ፎክሮ መሸሽ፣ እንዳይሆንብን። አደራ በሰማይ፣ አደራ በምድር። [Article on the Blue Nile River and the Renaissance Dam] By Tecola W. Hagos
“Ethiopia will never ask the consent of any country to undertake development projects. Ethiopia is an independent country and will never request the consent of any country. Ethiopia will undertake its development projects in a way that does not cause any significant harm to any country. Moreover, Ethiopia undertakes its development projects based on principles. It takes into consideration the benefits of the countries from the development projects as well as friendship and healthy relations with the countries.” Alemayehu Tegenu, Minister of Water, Energy and Irrigation, interview, Newstime Africa, March 2, 2015.
We all have read the great news that Ethiopia, Egypt, and Sudan have agreed on certain principles to guide them as their basic understanding on sharing the bounty of the Blue Nile. We have no access to the fine prints, and we know the Devil is in the details. I never give up on anyone not even on the Devil. Do I give up on principled mission any less? It is always my hope that Egypt will see the light from its unreasonable claim to use almost 90% of the water of the Tikur Abaye (Blue Nile) based on “historic use” and two treaties, wherein the originating country, Ethiopia, of nearly 90% of the water is not a member or signatory to such a treaty or arrangement between Britain as a colonial power signing for both its protectorate, Egypt (1929) and Sudan (1959).
It is always a great occasion when nations decide to resolve their problems through peaceful means of magnanimity, honesty, fairness, justice, and mutual benefits. Such great agreements are born out of strong principled presentations of each sovereign nation pursuing its national self-interest. Because of unpolarized interactions, national leaders will start to recognize the legitimacy of all well founded claims and concerns of each other as riparian States. When national leaders reach such critical mass they know how to compromise and work to accommodate the interest of each.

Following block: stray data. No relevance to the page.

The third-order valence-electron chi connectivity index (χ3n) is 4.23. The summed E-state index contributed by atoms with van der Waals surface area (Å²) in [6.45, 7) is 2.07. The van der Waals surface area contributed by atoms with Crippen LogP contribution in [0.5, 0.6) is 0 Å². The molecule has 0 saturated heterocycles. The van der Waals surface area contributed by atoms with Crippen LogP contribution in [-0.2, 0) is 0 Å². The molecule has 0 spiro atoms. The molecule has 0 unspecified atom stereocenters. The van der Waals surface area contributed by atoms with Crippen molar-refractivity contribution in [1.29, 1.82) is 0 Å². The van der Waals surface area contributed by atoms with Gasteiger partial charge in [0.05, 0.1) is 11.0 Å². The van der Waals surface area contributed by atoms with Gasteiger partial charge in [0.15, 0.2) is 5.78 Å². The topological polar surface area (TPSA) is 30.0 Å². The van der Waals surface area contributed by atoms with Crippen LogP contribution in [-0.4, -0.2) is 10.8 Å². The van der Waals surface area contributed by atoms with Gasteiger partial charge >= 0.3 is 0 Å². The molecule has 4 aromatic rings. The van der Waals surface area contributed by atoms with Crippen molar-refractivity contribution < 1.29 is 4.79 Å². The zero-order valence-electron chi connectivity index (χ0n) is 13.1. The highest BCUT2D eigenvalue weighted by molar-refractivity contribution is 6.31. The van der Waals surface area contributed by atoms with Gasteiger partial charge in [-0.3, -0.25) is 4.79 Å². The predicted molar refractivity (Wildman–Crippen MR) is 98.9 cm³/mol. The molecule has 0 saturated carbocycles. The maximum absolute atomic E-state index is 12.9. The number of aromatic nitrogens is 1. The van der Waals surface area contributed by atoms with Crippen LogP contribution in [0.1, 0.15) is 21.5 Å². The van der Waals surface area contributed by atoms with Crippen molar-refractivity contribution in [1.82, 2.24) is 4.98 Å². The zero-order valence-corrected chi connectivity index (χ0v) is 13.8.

Going to war is the easiest thing to do, and it is the least preferred by any of the States involved in this triad dance of diplomacy, occasionally punctuated by Egypt convulsing and throwing tantrum threatening military action against Ethiopia. Ethiopia will never lose any battle to any Arab country in the region. Let us leave no room for such fear. However, the absence of war does not automatically translate into economic development. For some unbeknown reason, of all the officials of the Ethiopian Government, I trust Alemayehu Tegenu, when Ethiopia’s interest is in jeopardy, he will not betray Ethiopia. I have never met the man, I only saw how he handles himself on TV and read his statements in reports.
Use Correct Lexicon
To begin with it is a total error to think of the waters of Tikur Abaye (Blue Nile) as the water of the Nile. The very name designation of “the Nile” water polarize the basic facts on the ground. The Blue Nile of Ethiopia provides over 85% of the water that empties from the highlands of Ethiopia into the lowlands of Sudan and ultimately traversing Egypt’s parched desert land. Without the run-off water from Ethiopia’s mountainous basin source of all major rivers, such as the Atbara and the Blue Nile, less than fifteen percent of the Nile water comes out of further South from the Lake Victoria region and the surrounding basin. In other words, the Blue Nile water is the water that both Egypt and Sudan are benefiting from. So let us drop the crap and pretentious claim of “Nile” water and call it by its proper designation—the water of Abaye (the Blue Nile).
I was checking the reports of several media outlets of all of the riparian states of the Nile, and only one has as its headline the correct lexicon: “Sudan, Egypt and Ethiopia ministers strike deal on basis of sharing Blue Nile water,” DAILY NATION, March 6, 2015 (Kenyan media). The headline is correct because it stats a factual matter that it is not the Nile water that is the subject of the controversy but that of the Tikur Abaye (Blue Nile). There seems to be very little coverage in Ethiopia both in the official and private media about the March 6, 2015 news of agreement on principle about the use of the Water of the Blue Nile and the Grand Ethiopian Renaissance Dam (GERD).